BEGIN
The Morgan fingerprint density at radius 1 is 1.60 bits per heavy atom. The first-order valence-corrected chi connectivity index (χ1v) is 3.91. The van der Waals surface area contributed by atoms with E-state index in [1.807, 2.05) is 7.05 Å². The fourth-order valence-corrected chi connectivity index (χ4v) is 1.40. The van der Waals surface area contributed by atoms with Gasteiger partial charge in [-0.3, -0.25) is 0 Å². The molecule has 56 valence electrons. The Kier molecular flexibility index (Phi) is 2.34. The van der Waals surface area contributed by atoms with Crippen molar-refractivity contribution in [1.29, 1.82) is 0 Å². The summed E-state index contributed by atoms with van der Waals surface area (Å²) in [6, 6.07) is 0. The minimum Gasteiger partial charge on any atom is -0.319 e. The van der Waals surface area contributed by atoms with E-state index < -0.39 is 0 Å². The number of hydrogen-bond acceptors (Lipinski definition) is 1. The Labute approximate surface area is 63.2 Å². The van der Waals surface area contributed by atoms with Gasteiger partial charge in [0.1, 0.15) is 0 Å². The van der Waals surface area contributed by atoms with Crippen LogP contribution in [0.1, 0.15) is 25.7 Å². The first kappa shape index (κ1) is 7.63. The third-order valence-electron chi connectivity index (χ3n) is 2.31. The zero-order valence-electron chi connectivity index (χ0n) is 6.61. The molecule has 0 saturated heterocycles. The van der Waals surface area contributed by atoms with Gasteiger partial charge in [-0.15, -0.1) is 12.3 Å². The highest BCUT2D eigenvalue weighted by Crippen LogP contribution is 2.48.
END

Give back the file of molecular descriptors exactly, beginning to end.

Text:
The Morgan fingerprint density at radius 1 is 1.60 bits per heavy atom. The first-order valence-corrected chi connectivity index (χ1v) is 3.91. The van der Waals surface area contributed by atoms with E-state index in [1.807, 2.05) is 7.05 Å². The fourth-order valence-corrected chi connectivity index (χ4v) is 1.40. The van der Waals surface area contributed by atoms with Gasteiger partial charge in [-0.3, -0.25) is 0 Å². The molecule has 56 valence electrons. The Kier molecular flexibility index (Phi) is 2.34. The van der Waals surface area contributed by atoms with Crippen molar-refractivity contribution in [1.29, 1.82) is 0 Å². The summed E-state index contributed by atoms with van der Waals surface area (Å²) in [6, 6.07) is 0. The minimum Gasteiger partial charge on any atom is -0.319 e. The van der Waals surface area contributed by atoms with E-state index < -0.39 is 0 Å². The number of hydrogen-bond acceptors (Lipinski definition) is 1. The Labute approximate surface area is 63.2 Å². The van der Waals surface area contributed by atoms with Gasteiger partial charge in [0.1, 0.15) is 0 Å². The van der Waals surface area contributed by atoms with Crippen LogP contribution in [0.1, 0.15) is 25.7 Å². The first kappa shape index (κ1) is 7.63. The third-order valence-electron chi connectivity index (χ3n) is 2.31. The zero-order valence-electron chi connectivity index (χ0n) is 6.61. The molecule has 0 saturated heterocycles. The van der Waals surface area contributed by atoms with Gasteiger partial charge in [-0.15, -0.1) is 12.3 Å². The highest BCUT2D eigenvalue weighted by Crippen LogP contribution is 2.48.